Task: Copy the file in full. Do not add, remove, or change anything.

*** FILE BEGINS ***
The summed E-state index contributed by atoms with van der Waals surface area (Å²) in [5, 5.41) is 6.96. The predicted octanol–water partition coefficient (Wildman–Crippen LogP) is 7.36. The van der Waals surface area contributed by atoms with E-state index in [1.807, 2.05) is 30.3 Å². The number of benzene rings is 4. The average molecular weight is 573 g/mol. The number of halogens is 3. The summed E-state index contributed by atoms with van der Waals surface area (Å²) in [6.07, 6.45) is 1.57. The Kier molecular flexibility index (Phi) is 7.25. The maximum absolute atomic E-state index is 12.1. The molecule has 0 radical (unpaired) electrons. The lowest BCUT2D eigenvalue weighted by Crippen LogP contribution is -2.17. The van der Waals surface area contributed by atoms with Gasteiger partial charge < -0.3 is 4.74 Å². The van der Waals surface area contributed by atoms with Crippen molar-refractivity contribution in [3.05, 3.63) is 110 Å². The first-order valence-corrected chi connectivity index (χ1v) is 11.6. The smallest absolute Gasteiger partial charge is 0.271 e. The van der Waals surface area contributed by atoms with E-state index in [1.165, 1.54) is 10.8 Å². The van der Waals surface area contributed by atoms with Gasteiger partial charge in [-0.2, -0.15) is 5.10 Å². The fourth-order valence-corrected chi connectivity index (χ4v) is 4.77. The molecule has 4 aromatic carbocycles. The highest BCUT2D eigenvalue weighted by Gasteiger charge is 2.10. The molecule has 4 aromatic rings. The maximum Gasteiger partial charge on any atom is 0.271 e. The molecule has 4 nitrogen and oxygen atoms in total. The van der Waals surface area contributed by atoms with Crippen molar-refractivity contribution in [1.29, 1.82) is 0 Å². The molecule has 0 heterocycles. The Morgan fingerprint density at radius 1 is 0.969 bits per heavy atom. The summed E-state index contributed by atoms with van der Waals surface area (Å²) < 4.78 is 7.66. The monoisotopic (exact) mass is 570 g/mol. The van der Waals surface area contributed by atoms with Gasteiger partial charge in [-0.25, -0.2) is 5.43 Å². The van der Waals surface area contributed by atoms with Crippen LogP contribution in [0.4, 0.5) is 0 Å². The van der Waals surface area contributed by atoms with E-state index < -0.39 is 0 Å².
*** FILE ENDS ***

The summed E-state index contributed by atoms with van der Waals surface area (Å²) in [5, 5.41) is 6.96. The predicted octanol–water partition coefficient (Wildman–Crippen LogP) is 7.36. The van der Waals surface area contributed by atoms with E-state index in [1.807, 2.05) is 30.3 Å². The number of benzene rings is 4. The average molecular weight is 573 g/mol. The number of halogens is 3. The summed E-state index contributed by atoms with van der Waals surface area (Å²) in [6.07, 6.45) is 1.57. The Kier molecular flexibility index (Phi) is 7.25. The maximum absolute atomic E-state index is 12.1. The molecule has 0 radical (unpaired) electrons. The lowest BCUT2D eigenvalue weighted by Crippen LogP contribution is -2.17. The van der Waals surface area contributed by atoms with Gasteiger partial charge < -0.3 is 4.74 Å². The van der Waals surface area contributed by atoms with Crippen molar-refractivity contribution in [3.05, 3.63) is 110 Å². The first-order valence-corrected chi connectivity index (χ1v) is 11.6. The smallest absolute Gasteiger partial charge is 0.271 e. The van der Waals surface area contributed by atoms with E-state index in [1.165, 1.54) is 10.8 Å². The van der Waals surface area contributed by atoms with Gasteiger partial charge in [-0.2, -0.15) is 5.10 Å². The fourth-order valence-corrected chi connectivity index (χ4v) is 4.77. The molecule has 4 aromatic carbocycles. The highest BCUT2D eigenvalue weighted by Gasteiger charge is 2.10. The molecule has 4 aromatic rings. The maximum Gasteiger partial charge on any atom is 0.271 e. The molecule has 4 nitrogen and oxygen atoms in total. The van der Waals surface area contributed by atoms with Crippen molar-refractivity contribution in [1.29, 1.82) is 0 Å². The molecule has 0 heterocycles. The Morgan fingerprint density at radius 1 is 0.969 bits per heavy atom. The summed E-state index contributed by atoms with van der Waals surface area (Å²) < 4.78 is 7.66. The monoisotopic (exact) mass is 570 g/mol. The van der Waals surface area contributed by atoms with Gasteiger partial charge in [-0.25, -0.2) is 5.43 Å². The van der Waals surface area contributed by atoms with Crippen LogP contribution in [0.4, 0.5) is 0 Å². The van der Waals surface area contributed by atoms with E-state index < -0.39 is 0 Å².